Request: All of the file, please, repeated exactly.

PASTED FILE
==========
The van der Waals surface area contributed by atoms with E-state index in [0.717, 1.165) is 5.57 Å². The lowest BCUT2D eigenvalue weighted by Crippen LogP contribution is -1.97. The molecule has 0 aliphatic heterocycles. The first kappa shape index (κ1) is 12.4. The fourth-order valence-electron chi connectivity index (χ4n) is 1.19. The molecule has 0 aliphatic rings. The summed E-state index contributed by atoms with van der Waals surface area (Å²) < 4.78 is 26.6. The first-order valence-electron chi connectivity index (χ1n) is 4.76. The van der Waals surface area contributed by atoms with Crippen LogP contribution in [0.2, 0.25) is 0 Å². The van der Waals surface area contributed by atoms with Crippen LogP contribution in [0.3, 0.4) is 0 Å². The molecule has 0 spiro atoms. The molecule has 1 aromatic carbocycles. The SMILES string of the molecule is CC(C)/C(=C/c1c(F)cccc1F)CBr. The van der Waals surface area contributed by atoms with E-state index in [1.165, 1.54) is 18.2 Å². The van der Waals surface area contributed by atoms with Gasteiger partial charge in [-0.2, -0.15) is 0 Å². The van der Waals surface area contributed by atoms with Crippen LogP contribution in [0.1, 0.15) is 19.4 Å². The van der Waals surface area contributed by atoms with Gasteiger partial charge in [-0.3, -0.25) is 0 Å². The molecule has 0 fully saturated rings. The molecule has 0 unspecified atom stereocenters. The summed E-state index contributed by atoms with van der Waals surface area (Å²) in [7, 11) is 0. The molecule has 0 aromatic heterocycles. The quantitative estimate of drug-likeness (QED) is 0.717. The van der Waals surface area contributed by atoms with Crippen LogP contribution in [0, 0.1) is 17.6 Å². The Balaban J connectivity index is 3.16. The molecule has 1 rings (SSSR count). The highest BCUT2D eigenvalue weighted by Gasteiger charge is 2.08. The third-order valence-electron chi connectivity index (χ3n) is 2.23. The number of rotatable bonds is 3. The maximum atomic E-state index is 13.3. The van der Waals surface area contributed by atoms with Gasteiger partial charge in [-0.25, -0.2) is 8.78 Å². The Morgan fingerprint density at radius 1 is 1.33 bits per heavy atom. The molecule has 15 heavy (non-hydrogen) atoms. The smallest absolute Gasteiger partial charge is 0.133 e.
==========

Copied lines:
The van der Waals surface area contributed by atoms with E-state index in [0.717, 1.165) is 5.57 Å². The lowest BCUT2D eigenvalue weighted by Crippen LogP contribution is -1.97. The molecule has 0 aliphatic heterocycles. The first kappa shape index (κ1) is 12.4. The fourth-order valence-electron chi connectivity index (χ4n) is 1.19. The molecule has 0 aliphatic rings. The summed E-state index contributed by atoms with van der Waals surface area (Å²) < 4.78 is 26.6. The first-order valence-electron chi connectivity index (χ1n) is 4.76. The van der Waals surface area contributed by atoms with Crippen LogP contribution in [0.2, 0.25) is 0 Å². The van der Waals surface area contributed by atoms with Crippen LogP contribution in [0.3, 0.4) is 0 Å². The molecule has 0 spiro atoms. The molecule has 1 aromatic carbocycles. The SMILES string of the molecule is CC(C)/C(=C/c1c(F)cccc1F)CBr. The van der Waals surface area contributed by atoms with E-state index in [1.165, 1.54) is 18.2 Å². The van der Waals surface area contributed by atoms with Gasteiger partial charge in [-0.2, -0.15) is 0 Å². The van der Waals surface area contributed by atoms with Crippen LogP contribution in [0.1, 0.15) is 19.4 Å². The van der Waals surface area contributed by atoms with Gasteiger partial charge in [-0.3, -0.25) is 0 Å². The molecule has 0 fully saturated rings. The molecule has 0 unspecified atom stereocenters. The summed E-state index contributed by atoms with van der Waals surface area (Å²) in [7, 11) is 0. The molecule has 0 aromatic heterocycles. The quantitative estimate of drug-likeness (QED) is 0.717. The van der Waals surface area contributed by atoms with Crippen LogP contribution in [0, 0.1) is 17.6 Å². The Balaban J connectivity index is 3.16. The molecule has 1 rings (SSSR count). The highest BCUT2D eigenvalue weighted by Gasteiger charge is 2.08. The third-order valence-electron chi connectivity index (χ3n) is 2.23. The number of rotatable bonds is 3. The maximum atomic E-state index is 13.3. The van der Waals surface area contributed by atoms with Gasteiger partial charge in [-0.25, -0.2) is 8.78 Å². The Morgan fingerprint density at radius 1 is 1.33 bits per heavy atom. The molecule has 15 heavy (non-hydrogen) atoms. The smallest absolute Gasteiger partial charge is 0.133 e.